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Eing 1 Katelin Eing Dr.

Summers UC 310H, Humanities 22 February 2014 Symposium In the context of modern society, the soul mate has been the topic of countless Valentines Day cards, the plot of endless entertainment mediums, and a great advertising scheme for consumer-based romanticism. While it has recently been highly publicized and commercialized, this romantic concept is not a new one. It can be traced back to Platos

Symposium in a speech on love given by the comic poet, Aristophanes. He offers a story
concerning the origin of a soul mate. In said myth, human beings were once spherical creatures with four arms and four legs, one head with two faces, and two sets of genitals. These humans were powerful and arrogant, and therefore threatened the natural order, so the gods retaliated by splitting them in half and scattering the two halves in different directions. Since then, humans are forever fated to search for the other half, and are overcome by eros, or wholeness, when that half is found. This connection is so strong and so unexplainable, that these souls never want to be separated (192c), thus the notion of an eternal soul mate. Through a romantic filter, this story serves as nothing less than a reinstatement of the existence of true love through that one special soul mate; however, inevitable discord and the longing for wholeness complicates this idealized notion of love. A romanticized extrapolation to present time tends to take Aristophanes speech at face value by stressing the connection of wholeness and completeness. Humankind has been split, but love draws our original nature back together [by trying] to reintegrate us and heal the split in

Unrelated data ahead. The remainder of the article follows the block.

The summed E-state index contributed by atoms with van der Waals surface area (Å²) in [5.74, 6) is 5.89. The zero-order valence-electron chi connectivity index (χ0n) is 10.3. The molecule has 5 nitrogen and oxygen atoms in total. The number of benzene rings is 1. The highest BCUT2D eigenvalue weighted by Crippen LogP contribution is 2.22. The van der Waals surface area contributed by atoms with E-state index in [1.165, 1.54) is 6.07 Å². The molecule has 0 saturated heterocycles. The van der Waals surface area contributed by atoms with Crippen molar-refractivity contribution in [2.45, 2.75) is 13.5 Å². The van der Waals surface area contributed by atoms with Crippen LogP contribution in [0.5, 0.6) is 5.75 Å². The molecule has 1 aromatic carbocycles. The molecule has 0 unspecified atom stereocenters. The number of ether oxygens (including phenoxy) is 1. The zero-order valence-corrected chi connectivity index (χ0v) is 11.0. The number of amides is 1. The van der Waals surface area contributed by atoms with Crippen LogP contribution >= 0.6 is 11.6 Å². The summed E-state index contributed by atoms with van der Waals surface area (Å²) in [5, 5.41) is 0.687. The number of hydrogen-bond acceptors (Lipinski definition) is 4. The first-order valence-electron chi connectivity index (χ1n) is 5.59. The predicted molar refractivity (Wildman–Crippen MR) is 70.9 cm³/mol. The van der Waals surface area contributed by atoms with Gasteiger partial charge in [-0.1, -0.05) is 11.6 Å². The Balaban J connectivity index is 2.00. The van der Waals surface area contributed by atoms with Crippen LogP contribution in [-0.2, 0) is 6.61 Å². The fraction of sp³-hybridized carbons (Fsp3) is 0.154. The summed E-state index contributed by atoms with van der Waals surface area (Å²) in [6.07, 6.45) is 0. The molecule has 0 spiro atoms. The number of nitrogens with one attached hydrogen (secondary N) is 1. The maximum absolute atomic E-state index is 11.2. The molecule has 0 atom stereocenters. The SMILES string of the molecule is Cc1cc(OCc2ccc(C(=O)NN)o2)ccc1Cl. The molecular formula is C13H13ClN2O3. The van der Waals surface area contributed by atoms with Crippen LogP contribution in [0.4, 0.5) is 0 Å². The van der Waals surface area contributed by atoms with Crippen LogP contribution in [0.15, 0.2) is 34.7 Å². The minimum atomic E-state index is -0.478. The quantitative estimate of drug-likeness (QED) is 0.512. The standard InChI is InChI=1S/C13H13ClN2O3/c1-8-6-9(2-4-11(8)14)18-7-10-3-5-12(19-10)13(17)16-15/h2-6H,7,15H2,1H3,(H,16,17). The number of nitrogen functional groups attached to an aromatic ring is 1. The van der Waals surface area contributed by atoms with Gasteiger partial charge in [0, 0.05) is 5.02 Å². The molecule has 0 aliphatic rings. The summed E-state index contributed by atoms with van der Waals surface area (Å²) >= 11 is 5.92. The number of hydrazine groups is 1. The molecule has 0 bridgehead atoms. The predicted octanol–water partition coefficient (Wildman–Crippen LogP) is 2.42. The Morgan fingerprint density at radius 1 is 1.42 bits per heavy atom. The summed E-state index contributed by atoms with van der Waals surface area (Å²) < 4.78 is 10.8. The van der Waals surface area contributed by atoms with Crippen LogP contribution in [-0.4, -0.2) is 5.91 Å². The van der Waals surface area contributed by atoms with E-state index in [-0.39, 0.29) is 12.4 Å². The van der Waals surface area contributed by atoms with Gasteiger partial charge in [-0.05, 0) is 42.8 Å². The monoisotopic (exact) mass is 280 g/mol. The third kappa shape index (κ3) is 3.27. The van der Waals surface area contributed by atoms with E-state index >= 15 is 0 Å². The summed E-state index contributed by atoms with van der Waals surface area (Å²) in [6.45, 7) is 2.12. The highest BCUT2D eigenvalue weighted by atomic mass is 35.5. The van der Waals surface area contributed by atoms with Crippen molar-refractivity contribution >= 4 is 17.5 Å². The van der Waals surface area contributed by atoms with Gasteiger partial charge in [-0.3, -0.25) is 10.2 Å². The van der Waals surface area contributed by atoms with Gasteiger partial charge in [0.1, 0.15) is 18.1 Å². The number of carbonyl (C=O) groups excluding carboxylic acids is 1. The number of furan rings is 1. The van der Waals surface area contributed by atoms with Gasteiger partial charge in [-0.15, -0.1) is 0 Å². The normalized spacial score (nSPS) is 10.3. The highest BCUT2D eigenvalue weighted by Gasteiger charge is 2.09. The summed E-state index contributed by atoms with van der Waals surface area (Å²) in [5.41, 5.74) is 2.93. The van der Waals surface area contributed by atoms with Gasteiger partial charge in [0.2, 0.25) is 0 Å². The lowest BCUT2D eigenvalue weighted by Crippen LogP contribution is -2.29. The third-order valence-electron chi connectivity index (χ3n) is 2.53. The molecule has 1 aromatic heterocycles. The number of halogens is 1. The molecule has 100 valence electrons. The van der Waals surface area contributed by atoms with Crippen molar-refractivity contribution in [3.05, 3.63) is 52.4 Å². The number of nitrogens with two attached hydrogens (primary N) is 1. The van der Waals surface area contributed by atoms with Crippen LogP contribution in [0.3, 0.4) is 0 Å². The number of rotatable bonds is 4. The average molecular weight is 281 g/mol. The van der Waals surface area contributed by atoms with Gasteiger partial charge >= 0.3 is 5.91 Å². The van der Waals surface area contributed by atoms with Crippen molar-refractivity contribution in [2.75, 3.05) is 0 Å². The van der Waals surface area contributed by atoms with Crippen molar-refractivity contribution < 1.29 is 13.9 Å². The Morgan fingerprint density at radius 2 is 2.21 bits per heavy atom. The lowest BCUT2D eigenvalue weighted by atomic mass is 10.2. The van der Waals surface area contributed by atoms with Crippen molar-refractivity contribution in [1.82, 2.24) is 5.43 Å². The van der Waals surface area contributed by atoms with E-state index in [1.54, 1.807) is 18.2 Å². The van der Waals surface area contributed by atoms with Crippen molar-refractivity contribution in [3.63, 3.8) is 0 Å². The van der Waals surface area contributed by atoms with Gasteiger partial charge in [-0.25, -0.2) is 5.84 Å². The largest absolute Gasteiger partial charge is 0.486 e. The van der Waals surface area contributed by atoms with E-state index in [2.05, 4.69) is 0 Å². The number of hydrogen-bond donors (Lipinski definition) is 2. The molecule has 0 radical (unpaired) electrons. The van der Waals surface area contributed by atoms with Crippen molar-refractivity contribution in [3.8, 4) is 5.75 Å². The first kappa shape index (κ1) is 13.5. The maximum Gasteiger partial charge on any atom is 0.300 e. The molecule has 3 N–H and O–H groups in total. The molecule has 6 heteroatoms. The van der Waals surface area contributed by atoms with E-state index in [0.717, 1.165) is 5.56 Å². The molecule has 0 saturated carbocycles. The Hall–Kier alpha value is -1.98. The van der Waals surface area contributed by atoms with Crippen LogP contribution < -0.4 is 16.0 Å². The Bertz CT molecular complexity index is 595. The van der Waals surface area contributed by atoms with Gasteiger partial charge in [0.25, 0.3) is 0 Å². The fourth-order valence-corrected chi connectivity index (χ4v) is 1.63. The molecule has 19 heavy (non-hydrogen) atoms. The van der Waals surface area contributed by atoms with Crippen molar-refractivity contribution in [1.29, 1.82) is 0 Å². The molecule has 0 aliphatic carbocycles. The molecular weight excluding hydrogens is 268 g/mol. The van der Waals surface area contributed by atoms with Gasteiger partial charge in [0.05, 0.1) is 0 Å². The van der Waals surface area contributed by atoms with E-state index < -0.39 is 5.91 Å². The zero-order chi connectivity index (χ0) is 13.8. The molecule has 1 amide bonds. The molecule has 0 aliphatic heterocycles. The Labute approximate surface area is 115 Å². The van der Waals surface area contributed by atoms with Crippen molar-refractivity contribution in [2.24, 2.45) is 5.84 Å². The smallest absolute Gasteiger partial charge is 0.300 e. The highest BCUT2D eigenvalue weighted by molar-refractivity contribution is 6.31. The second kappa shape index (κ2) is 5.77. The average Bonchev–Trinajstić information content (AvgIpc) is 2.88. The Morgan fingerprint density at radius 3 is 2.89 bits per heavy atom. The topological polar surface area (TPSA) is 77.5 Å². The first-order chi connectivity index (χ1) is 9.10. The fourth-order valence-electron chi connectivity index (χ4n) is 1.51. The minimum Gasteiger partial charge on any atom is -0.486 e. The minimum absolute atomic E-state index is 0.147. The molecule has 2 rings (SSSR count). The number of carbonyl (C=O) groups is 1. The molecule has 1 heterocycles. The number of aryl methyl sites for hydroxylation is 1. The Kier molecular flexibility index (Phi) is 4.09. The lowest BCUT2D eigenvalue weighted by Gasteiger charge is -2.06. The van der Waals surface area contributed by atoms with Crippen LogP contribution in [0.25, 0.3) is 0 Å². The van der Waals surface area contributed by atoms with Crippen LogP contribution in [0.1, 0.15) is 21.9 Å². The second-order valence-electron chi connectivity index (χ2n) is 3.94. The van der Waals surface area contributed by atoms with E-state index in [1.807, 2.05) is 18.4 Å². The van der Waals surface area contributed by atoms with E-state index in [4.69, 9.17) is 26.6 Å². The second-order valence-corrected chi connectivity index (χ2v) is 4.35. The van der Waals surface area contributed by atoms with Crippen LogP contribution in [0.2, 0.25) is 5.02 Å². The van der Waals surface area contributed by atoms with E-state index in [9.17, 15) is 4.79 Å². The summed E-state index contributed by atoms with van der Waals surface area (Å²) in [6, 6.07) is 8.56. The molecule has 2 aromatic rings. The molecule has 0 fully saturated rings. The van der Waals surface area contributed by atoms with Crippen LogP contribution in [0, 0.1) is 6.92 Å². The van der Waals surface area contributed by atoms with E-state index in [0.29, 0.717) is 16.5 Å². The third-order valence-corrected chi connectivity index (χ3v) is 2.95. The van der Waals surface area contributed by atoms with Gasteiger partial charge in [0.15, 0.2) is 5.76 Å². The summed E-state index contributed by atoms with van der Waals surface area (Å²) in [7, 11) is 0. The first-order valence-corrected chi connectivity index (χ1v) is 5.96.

Eing 2 our nature (191d). When one split soul finds its other half, it is impossible to describe the affection, warmth and love they feel for each other (192c). The myth appears to satisfy the modern view of searching for a soul mate. It is the idea that everyone has one true love, or someone who understands, completes, and connects on a deep level. This connection creates a harmony, and results in an eternal fusion of two souls to one (192e). At its basic core, this idea of found harmony in perfect connection with another soul appears to mold to the very essence of Symposium. Aristophanes would essentially be retelling the speech of Eryximachus, slightly shifting his focal point of general harmony from the universe to a soul-bounded couple (187a) to characterize his own speech. Pausanias speech would also be reinstated, in the idea that life-long relationships provide true happiness (180b). In the textual context of Symposium, Aristophanes speech is disruptive from the start. Due to a case of the hiccups, his speech is moved back; his new spot lands him in the middle of the lineup of speeches. This placement insinuates a specific purpose and importance to his speech, and the purpose he is trying to portray is now able to gain a special attention, as well as a subtle contrast between the previous speeches. Whereas the preceding speeches present love as gods and goddesses, Aristophanes projects his thought in the form of a myth. Aristophanes story was not meant to be lost amongst the other speeches; it is defined and different by its own merit. The idea of the two halves forever searching leads to a separate analysis of the attack on harmony this love suggests, the longing for wholeness, and another developed notion of soul mate that may not fit the mold of modern-day society. Eryximachus speech preceding Aristophanes stressed harmony; however, Aristophanes is not presenting his myth to convey a similar message. The idea of love created by these halved creatures scrambling around to find each other is not one of concord and peace. The ideality of